Download: Human Hands – Elvis Costello & The Attractions (mp3)

One Love

I hope you saw the One Love Manchester concert yesterday because it was a treat and unexpectedly moving as a demonstration of the positive power of music. Not ashamed to admit that I got a bit choked up several times.

Unlike a lot of these big charity gigs it was very much a Poptimist affair. Ariana, Katy, and Miley gave the proceedings a youthful and female energy that they wouldn’t have if Bono had turned up to sing “Imagine” or Foo Fighters jammed a medley of Beatles songs.

The appearance of Liam Gallagher only underscored this. Credit to the guy for showing up, but his naturally sour demeanor was a bit of a downer compared to the rest of the proceedings. Though I guess the Dads who took their daughters to the show were happy to see him.

The world feels like such an utter shit sandwich at the moment. Motherfuckers killing people on the streets of our cities while we’re led by incompetent arseholes who appeal to the worst instincts of people. In times like this the best thing you can do is go toward the light and shun the darkness which this concert did beautifully. I know that sounds like a cat poster but it’s true.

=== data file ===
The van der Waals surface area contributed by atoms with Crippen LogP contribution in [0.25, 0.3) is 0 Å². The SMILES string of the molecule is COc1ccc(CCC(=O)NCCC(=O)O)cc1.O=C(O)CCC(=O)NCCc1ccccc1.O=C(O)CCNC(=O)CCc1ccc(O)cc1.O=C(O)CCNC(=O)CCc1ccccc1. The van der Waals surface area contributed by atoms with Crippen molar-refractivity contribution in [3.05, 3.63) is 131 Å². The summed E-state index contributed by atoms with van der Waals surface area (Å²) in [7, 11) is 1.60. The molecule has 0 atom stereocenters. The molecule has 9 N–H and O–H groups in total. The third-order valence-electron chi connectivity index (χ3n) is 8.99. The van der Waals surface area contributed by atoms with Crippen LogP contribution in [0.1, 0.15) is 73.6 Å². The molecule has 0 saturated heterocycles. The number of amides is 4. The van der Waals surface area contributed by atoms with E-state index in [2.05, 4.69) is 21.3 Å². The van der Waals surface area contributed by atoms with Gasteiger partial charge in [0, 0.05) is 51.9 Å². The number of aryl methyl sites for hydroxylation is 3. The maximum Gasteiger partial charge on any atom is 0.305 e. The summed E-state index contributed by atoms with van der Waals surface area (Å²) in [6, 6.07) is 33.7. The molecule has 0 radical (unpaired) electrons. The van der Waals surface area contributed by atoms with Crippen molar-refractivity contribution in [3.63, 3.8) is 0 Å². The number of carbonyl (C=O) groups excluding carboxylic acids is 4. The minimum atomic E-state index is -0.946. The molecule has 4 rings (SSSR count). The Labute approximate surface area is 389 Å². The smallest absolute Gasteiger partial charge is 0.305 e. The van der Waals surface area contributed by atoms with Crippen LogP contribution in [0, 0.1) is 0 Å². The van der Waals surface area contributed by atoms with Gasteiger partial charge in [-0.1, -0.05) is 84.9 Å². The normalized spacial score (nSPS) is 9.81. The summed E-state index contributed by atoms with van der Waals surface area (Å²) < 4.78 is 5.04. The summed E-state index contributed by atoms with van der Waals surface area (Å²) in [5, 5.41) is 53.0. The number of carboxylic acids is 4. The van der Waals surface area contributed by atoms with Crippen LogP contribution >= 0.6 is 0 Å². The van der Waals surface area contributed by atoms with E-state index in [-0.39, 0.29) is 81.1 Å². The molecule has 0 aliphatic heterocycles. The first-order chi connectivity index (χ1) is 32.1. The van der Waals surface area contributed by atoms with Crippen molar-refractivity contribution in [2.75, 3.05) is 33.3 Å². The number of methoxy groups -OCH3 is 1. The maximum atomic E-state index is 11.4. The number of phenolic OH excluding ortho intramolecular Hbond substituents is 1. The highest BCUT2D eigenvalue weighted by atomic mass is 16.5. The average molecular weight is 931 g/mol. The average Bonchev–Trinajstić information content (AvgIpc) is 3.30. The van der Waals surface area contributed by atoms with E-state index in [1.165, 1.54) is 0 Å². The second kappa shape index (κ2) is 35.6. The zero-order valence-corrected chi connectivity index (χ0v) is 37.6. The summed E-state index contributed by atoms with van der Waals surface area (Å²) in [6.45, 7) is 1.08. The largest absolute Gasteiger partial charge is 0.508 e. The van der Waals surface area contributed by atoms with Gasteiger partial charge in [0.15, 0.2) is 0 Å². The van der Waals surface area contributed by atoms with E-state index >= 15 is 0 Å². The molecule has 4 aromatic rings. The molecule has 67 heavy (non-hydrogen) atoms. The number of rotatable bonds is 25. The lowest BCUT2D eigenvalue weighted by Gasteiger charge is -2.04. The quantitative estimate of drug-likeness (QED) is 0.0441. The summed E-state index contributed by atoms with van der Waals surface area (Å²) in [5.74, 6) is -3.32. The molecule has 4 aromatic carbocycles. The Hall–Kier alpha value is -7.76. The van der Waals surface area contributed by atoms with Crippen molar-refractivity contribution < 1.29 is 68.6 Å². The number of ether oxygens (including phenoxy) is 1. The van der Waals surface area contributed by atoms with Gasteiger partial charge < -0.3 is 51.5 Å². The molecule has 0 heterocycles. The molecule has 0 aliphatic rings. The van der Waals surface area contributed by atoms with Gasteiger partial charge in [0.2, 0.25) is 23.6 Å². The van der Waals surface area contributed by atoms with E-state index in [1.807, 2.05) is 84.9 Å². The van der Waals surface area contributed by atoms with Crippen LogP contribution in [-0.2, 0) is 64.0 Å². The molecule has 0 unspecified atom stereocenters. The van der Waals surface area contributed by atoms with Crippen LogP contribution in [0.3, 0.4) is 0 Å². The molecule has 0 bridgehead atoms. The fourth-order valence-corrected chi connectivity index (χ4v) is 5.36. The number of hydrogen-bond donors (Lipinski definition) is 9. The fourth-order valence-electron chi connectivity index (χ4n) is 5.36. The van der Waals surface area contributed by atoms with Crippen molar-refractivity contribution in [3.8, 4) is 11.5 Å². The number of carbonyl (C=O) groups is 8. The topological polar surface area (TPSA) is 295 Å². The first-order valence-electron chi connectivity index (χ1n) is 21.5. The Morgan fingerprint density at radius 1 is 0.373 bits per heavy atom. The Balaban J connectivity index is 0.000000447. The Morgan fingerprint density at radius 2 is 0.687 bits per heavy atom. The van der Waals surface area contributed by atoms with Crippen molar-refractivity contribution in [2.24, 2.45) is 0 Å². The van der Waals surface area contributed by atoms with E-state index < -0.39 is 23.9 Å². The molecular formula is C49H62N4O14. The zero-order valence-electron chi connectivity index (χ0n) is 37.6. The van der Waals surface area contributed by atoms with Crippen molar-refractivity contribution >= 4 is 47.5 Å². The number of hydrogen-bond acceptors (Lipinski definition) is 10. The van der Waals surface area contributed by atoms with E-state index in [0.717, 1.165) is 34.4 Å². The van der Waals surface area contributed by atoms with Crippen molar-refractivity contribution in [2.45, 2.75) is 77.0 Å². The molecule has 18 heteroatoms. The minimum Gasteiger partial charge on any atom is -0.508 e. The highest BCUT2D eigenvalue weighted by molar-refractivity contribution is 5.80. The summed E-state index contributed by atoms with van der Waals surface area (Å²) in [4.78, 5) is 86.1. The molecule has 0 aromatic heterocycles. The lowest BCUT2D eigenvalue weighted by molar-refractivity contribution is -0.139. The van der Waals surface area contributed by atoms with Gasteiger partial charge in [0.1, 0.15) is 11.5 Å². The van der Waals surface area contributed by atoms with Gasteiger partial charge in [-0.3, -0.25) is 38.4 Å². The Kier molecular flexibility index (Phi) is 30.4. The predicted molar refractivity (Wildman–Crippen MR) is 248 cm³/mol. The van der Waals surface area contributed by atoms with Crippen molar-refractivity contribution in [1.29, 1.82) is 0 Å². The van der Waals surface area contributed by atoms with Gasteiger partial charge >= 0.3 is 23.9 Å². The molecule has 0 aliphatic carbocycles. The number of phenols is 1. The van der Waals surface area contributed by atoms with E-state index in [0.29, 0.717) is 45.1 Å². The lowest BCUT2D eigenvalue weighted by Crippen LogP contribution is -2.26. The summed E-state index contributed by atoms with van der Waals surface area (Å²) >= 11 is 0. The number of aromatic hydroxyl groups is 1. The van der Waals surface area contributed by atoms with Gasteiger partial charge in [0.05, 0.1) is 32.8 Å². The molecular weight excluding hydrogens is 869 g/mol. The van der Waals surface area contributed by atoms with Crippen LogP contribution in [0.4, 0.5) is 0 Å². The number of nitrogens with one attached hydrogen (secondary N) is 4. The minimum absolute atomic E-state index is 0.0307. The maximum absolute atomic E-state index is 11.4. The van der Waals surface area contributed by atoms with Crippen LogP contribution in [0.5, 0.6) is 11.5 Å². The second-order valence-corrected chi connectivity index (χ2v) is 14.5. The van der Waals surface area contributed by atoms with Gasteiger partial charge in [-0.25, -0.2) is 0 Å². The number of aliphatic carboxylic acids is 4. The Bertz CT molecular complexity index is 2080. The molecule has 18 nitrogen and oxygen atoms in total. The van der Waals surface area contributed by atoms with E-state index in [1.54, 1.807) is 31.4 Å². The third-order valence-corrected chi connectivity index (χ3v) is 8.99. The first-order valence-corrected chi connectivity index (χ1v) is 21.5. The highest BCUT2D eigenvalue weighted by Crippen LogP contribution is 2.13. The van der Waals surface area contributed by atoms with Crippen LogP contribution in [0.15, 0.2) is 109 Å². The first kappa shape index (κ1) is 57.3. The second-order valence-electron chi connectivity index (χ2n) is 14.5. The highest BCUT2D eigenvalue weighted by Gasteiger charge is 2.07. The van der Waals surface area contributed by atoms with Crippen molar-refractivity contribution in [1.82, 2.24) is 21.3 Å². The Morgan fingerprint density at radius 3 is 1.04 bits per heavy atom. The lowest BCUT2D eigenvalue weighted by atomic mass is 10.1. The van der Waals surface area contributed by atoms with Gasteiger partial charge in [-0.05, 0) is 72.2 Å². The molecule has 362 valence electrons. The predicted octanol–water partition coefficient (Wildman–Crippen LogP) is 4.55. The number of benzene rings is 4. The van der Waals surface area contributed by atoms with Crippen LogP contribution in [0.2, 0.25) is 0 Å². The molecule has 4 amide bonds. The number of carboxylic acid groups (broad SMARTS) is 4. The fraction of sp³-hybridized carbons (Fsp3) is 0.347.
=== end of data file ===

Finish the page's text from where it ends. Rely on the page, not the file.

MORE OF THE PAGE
Ariana Grande has been a favourite in our house since she co-starred in the very funny Nickleodeon show Sam & Cat, and this single of hers from 2014 is a real pop cracker I’ve liked since it came out (though I could do without Iggy Azalea being on it). You go, girl.

Download: Problem – Ariana Grande (mp3)

You Can’t Put Your Arms Around an MP3

Originally published April 2009, before the current vinyl boom I hasten to add.

When I moved to the States I stored all my records in my Dad’s basement and it was 10 long years before I finally had them shipped over. When those battered cardboard boxes landed on my doorstep it was like being reunited with my lost self, as if someone had just dug up the dusty artifacts of a past life that had been fading into the distance after spending a decade in a dark room thousands of miles away.